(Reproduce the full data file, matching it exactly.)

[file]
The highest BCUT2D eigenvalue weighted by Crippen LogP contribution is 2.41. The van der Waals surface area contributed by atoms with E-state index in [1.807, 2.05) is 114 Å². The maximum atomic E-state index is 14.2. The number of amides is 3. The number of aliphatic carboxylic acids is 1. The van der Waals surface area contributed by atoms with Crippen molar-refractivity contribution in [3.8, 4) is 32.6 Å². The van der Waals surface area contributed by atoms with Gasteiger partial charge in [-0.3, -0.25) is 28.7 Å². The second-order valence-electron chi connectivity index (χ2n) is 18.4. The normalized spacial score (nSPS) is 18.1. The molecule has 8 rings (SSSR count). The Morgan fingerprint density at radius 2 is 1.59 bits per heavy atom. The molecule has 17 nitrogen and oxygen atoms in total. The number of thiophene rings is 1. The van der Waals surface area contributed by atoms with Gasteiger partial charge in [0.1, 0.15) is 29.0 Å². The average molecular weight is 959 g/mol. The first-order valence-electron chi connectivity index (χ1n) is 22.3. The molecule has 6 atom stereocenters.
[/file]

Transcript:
The highest BCUT2D eigenvalue weighted by Crippen LogP contribution is 2.41. The van der Waals surface area contributed by atoms with E-state index in [1.807, 2.05) is 114 Å². The maximum atomic E-state index is 14.2. The number of amides is 3. The number of aliphatic carboxylic acids is 1. The van der Waals surface area contributed by atoms with Crippen molar-refractivity contribution in [3.8, 4) is 32.6 Å². The van der Waals surface area contributed by atoms with Gasteiger partial charge in [-0.3, -0.25) is 28.7 Å². The second-order valence-electron chi connectivity index (χ2n) is 18.4. The normalized spacial score (nSPS) is 18.1. The molecule has 8 rings (SSSR count). The Morgan fingerprint density at radius 2 is 1.59 bits per heavy atom. The molecule has 17 nitrogen and oxygen atoms in total. The number of thiophene rings is 1. The van der Waals surface area contributed by atoms with Gasteiger partial charge in [0.1, 0.15) is 29.0 Å². The average molecular weight is 959 g/mol. The first-order valence-electron chi connectivity index (χ1n) is 22.3. The molecule has 6 atom stereocenters.